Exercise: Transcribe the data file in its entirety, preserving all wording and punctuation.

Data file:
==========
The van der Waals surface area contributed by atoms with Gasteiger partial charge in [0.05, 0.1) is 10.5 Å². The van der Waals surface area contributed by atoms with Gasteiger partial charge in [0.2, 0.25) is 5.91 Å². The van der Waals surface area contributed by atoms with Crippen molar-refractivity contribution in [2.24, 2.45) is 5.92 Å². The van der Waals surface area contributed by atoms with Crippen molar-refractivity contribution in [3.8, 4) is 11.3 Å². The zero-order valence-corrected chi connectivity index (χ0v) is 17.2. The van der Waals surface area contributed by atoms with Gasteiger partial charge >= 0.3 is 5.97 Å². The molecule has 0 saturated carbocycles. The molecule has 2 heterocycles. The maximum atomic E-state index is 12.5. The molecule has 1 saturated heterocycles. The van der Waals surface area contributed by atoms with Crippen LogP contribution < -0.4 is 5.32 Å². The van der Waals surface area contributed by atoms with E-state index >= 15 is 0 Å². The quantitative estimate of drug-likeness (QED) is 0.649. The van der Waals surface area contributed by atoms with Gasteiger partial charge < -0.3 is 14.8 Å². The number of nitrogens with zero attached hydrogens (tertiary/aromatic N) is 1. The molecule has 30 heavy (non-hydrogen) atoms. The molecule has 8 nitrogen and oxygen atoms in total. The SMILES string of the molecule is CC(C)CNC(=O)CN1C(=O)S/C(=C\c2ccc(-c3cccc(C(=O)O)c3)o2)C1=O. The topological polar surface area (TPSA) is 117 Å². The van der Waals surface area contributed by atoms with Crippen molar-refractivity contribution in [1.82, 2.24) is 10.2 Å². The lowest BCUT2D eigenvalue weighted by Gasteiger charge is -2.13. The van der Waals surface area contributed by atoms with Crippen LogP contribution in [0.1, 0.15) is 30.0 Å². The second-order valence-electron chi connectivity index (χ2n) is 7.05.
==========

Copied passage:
The van der Waals surface area contributed by atoms with Gasteiger partial charge in [0.05, 0.1) is 10.5 Å². The van der Waals surface area contributed by atoms with Gasteiger partial charge in [0.2, 0.25) is 5.91 Å². The van der Waals surface area contributed by atoms with Crippen molar-refractivity contribution in [2.24, 2.45) is 5.92 Å². The van der Waals surface area contributed by atoms with Crippen molar-refractivity contribution in [3.8, 4) is 11.3 Å². The zero-order valence-corrected chi connectivity index (χ0v) is 17.2. The van der Waals surface area contributed by atoms with Gasteiger partial charge >= 0.3 is 5.97 Å². The molecule has 0 saturated carbocycles. The molecule has 2 heterocycles. The maximum atomic E-state index is 12.5. The molecule has 1 saturated heterocycles. The van der Waals surface area contributed by atoms with Crippen LogP contribution < -0.4 is 5.32 Å². The van der Waals surface area contributed by atoms with E-state index >= 15 is 0 Å². The quantitative estimate of drug-likeness (QED) is 0.649. The van der Waals surface area contributed by atoms with Gasteiger partial charge < -0.3 is 14.8 Å². The number of nitrogens with zero attached hydrogens (tertiary/aromatic N) is 1. The molecule has 30 heavy (non-hydrogen) atoms. The molecule has 8 nitrogen and oxygen atoms in total. The SMILES string of the molecule is CC(C)CNC(=O)CN1C(=O)S/C(=C\c2ccc(-c3cccc(C(=O)O)c3)o2)C1=O. The topological polar surface area (TPSA) is 117 Å². The van der Waals surface area contributed by atoms with Crippen molar-refractivity contribution in [1.82, 2.24) is 10.2 Å². The lowest BCUT2D eigenvalue weighted by Gasteiger charge is -2.13. The van der Waals surface area contributed by atoms with Crippen LogP contribution in [0.1, 0.15) is 30.0 Å². The second-order valence-electron chi connectivity index (χ2n) is 7.05.